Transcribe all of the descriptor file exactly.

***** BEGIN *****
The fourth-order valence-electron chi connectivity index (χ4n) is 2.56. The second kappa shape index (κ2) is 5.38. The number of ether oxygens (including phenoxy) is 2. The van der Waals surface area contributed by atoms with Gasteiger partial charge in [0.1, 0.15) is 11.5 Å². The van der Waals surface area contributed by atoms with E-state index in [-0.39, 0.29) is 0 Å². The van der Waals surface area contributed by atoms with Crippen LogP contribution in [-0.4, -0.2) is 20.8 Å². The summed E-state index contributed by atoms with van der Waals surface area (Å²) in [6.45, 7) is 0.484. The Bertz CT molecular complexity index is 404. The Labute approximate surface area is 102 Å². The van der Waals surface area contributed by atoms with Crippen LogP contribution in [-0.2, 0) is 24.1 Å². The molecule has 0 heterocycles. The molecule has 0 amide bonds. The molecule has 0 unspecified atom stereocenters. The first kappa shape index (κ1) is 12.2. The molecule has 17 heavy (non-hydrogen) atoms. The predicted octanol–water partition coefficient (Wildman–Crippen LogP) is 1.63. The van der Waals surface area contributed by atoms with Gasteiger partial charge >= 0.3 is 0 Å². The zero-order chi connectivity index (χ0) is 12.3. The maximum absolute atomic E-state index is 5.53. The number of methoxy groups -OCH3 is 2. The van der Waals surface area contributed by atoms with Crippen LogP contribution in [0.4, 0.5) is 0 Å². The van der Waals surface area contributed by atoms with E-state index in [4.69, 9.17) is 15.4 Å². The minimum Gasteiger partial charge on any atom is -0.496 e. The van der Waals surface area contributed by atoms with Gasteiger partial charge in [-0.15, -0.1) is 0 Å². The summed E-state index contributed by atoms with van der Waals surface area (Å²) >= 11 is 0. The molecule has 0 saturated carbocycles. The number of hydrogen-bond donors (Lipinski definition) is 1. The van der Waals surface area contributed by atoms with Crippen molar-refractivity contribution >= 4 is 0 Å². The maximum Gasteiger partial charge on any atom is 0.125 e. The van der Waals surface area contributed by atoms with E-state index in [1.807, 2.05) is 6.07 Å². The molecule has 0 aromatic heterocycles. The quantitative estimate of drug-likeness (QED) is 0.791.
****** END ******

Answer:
The fourth-order valence-electron chi connectivity index (χ4n) is 2.56. The second kappa shape index (κ2) is 5.38. The number of ether oxygens (including phenoxy) is 2. The van der Waals surface area contributed by atoms with Gasteiger partial charge in [0.1, 0.15) is 11.5 Å². The van der Waals surface area contributed by atoms with E-state index in [-0.39, 0.29) is 0 Å². The van der Waals surface area contributed by atoms with Crippen LogP contribution in [-0.4, -0.2) is 20.8 Å². The summed E-state index contributed by atoms with van der Waals surface area (Å²) in [6.45, 7) is 0.484. The Bertz CT molecular complexity index is 404. The Labute approximate surface area is 102 Å². The van der Waals surface area contributed by atoms with Crippen LogP contribution in [-0.2, 0) is 24.1 Å². The molecule has 0 heterocycles. The molecule has 0 amide bonds. The molecule has 0 unspecified atom stereocenters. The first kappa shape index (κ1) is 12.2. The molecule has 17 heavy (non-hydrogen) atoms. The predicted octanol–water partition coefficient (Wildman–Crippen LogP) is 1.63. The van der Waals surface area contributed by atoms with Gasteiger partial charge >= 0.3 is 0 Å². The zero-order chi connectivity index (χ0) is 12.3. The maximum absolute atomic E-state index is 5.53. The number of methoxy groups -OCH3 is 2. The van der Waals surface area contributed by atoms with Crippen LogP contribution in [0.4, 0.5) is 0 Å². The van der Waals surface area contributed by atoms with E-state index in [4.69, 9.17) is 15.4 Å². The minimum Gasteiger partial charge on any atom is -0.496 e. The van der Waals surface area contributed by atoms with Gasteiger partial charge in [-0.15, -0.1) is 0 Å². The summed E-state index contributed by atoms with van der Waals surface area (Å²) >= 11 is 0. The molecule has 0 saturated carbocycles. The number of hydrogen-bond donors (Lipinski definition) is 1. The van der Waals surface area contributed by atoms with Crippen molar-refractivity contribution >= 4 is 0 Å². The maximum Gasteiger partial charge on any atom is 0.125 e. The van der Waals surface area contributed by atoms with E-state index in [1.807, 2.05) is 6.07 Å². The molecule has 0 aromatic heterocycles. The quantitative estimate of drug-likeness (QED) is 0.791.